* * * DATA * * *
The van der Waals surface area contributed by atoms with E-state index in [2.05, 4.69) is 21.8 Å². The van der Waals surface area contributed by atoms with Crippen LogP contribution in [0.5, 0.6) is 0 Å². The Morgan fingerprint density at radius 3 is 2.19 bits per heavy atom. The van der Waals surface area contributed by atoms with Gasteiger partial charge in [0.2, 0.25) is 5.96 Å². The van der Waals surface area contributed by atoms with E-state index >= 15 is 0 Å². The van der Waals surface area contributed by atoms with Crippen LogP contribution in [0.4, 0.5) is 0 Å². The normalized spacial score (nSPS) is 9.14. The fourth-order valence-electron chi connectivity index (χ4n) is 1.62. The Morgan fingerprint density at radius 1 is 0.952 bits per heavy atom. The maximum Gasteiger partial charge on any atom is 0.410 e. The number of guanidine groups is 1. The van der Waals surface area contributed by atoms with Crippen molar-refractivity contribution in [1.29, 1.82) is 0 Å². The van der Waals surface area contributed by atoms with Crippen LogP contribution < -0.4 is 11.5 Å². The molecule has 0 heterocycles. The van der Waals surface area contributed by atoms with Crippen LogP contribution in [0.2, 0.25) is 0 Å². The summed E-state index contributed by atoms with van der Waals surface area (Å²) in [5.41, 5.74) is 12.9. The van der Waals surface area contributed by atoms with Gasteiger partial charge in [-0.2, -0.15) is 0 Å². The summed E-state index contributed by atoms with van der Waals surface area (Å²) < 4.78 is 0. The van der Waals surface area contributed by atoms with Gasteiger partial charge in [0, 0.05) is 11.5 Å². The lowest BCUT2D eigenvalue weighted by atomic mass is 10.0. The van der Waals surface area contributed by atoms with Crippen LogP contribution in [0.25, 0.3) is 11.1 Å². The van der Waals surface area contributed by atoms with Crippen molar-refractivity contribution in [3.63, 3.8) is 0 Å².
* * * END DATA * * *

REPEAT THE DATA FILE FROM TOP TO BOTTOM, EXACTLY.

The van der Waals surface area contributed by atoms with E-state index in [2.05, 4.69) is 21.8 Å². The van der Waals surface area contributed by atoms with Crippen LogP contribution in [0.5, 0.6) is 0 Å². The Morgan fingerprint density at radius 3 is 2.19 bits per heavy atom. The van der Waals surface area contributed by atoms with Gasteiger partial charge in [0.2, 0.25) is 5.96 Å². The van der Waals surface area contributed by atoms with E-state index >= 15 is 0 Å². The van der Waals surface area contributed by atoms with Crippen LogP contribution in [0.4, 0.5) is 0 Å². The normalized spacial score (nSPS) is 9.14. The fourth-order valence-electron chi connectivity index (χ4n) is 1.62. The Morgan fingerprint density at radius 1 is 0.952 bits per heavy atom. The maximum Gasteiger partial charge on any atom is 0.410 e. The number of guanidine groups is 1. The van der Waals surface area contributed by atoms with Crippen molar-refractivity contribution in [1.29, 1.82) is 0 Å². The van der Waals surface area contributed by atoms with Crippen LogP contribution < -0.4 is 11.5 Å². The molecule has 0 heterocycles. The van der Waals surface area contributed by atoms with Crippen LogP contribution in [0.2, 0.25) is 0 Å². The summed E-state index contributed by atoms with van der Waals surface area (Å²) in [5.41, 5.74) is 12.9. The van der Waals surface area contributed by atoms with Gasteiger partial charge in [-0.2, -0.15) is 0 Å². The summed E-state index contributed by atoms with van der Waals surface area (Å²) < 4.78 is 0. The van der Waals surface area contributed by atoms with Gasteiger partial charge in [0, 0.05) is 11.5 Å². The lowest BCUT2D eigenvalue weighted by atomic mass is 10.0. The van der Waals surface area contributed by atoms with Crippen LogP contribution in [0.25, 0.3) is 11.1 Å². The van der Waals surface area contributed by atoms with Crippen molar-refractivity contribution in [3.63, 3.8) is 0 Å².